Passwords, apart from employees, are usually the weakest link in any cybersecurity chain. In 2019, Yubico found that two out of three survey respondents shared passwords with colleagues, more than half said they shared exact passwords on business and personal accounts and 57% said they did not change their passwords after a phishing attempt. At a corporate and personal level, it is essential that employees and individuals must tighten up their password management if systems are to stay safe from attack,
One current wisdom is that people should use three random words as a password and these words must not include the name of a pet! Personally, I prefer to use a robust password manager. I have hundreds of passwords for a broad spectrum of sites and services and without a password manager, I would be lost. So much so that my wife says that I would lose my balls if they were not in a sac, my memory is that bad!
There are numerous password managers out there and to deploy some of these at a corporate level would be a costly exercise. However, they are cheap compared to the cost of a successful hacking attack where important organisational data is stolen or ransomware installed.
Dashlane and 1Password are two of the leading names. Dashlane for a business team account comes in at $8 a month per seat while 1password comes in at the same. There are business discounts for larger numbers of accounts and, naturally, personal and family accounts are cheaper, but not by much.
When choosing a password management tool, ease of use for deployment across an organisation must be a factor to bear in mind. They must also be easy for the end-user to manage. I found Dashlane to be too powerful and would leap up on the screen at the slightest opportunity. I used 1Password for many years as a premium user, but issues with the Android browser app could not be resolved by the support team and I didn’t see any point in paying more than £30 a year for a malfunctioning service.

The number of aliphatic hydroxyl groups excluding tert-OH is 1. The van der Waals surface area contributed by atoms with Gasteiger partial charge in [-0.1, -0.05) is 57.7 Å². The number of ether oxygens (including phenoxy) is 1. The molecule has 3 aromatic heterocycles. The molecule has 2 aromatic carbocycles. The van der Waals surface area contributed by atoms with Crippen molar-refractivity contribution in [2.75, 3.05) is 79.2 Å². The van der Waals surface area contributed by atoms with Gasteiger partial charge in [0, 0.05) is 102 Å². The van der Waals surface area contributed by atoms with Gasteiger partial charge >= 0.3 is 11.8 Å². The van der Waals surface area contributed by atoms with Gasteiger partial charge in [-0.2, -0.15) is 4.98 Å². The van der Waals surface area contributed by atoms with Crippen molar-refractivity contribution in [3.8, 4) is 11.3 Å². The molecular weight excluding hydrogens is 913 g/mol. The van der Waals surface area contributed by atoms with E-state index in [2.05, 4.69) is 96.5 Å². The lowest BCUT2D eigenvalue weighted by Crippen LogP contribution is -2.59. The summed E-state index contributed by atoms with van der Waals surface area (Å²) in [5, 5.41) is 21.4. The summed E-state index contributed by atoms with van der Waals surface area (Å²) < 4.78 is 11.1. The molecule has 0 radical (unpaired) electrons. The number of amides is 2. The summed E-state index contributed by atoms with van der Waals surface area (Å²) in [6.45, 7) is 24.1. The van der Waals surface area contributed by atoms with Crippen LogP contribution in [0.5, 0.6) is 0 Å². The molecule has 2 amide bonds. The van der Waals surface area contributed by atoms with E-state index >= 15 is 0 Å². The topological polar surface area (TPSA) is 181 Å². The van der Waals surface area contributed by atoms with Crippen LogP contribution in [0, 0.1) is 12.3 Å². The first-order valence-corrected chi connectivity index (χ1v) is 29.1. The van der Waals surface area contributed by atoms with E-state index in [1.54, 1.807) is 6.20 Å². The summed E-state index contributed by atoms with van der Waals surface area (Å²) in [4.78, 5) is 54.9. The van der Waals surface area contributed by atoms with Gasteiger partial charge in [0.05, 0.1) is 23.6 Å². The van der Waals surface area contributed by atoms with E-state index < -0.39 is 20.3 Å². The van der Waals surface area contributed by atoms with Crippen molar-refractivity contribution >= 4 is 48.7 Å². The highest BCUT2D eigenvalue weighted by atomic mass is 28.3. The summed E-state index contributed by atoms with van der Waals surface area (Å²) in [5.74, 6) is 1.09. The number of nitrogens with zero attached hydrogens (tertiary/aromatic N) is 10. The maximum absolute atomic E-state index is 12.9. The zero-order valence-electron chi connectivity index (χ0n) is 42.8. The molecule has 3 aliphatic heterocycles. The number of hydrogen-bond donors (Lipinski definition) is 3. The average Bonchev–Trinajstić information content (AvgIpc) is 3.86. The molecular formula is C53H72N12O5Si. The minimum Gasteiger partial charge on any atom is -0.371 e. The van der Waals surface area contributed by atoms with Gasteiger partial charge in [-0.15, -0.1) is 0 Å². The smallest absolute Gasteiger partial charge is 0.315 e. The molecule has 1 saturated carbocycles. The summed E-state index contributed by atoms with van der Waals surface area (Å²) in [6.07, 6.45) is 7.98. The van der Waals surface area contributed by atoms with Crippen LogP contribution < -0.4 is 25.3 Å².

Out of frustration I tried Bitwarden’s free service and was so impressed I quickly coughed up the £10 required for the premium service even though the free version would have kept me safe. However, I believe that end-users must pay to ensure that development continues.
Years ago the wise men of cybersecurity said that you should change passwords on a regular basis. These days the wisdom is that if a password hasn’t been hacked over the years, there’s a very good chance it would never be. So, only change passwords when you think you have been violated. Most password managers include a tool that will sniff out if any of your accounts have been threatened or you can use the Have I Been Pawned website to see if any of your emails have appeared on the dark web and are being used by scammers.
Using a strong, unique password is a must and all commercial password managers include a tool that will generate a seriously random series of letters, numbers and symbols that are unbreakable unless a scammer has got their grubby hands on a quantum computer!
Finally, slip in an extra layer of protection by utilising a 2FA (Two Factor Authentification) tool that is deployed on mobile devices and which generates random six numbers every 30 seconds. You can tread my take on 2FA tools here.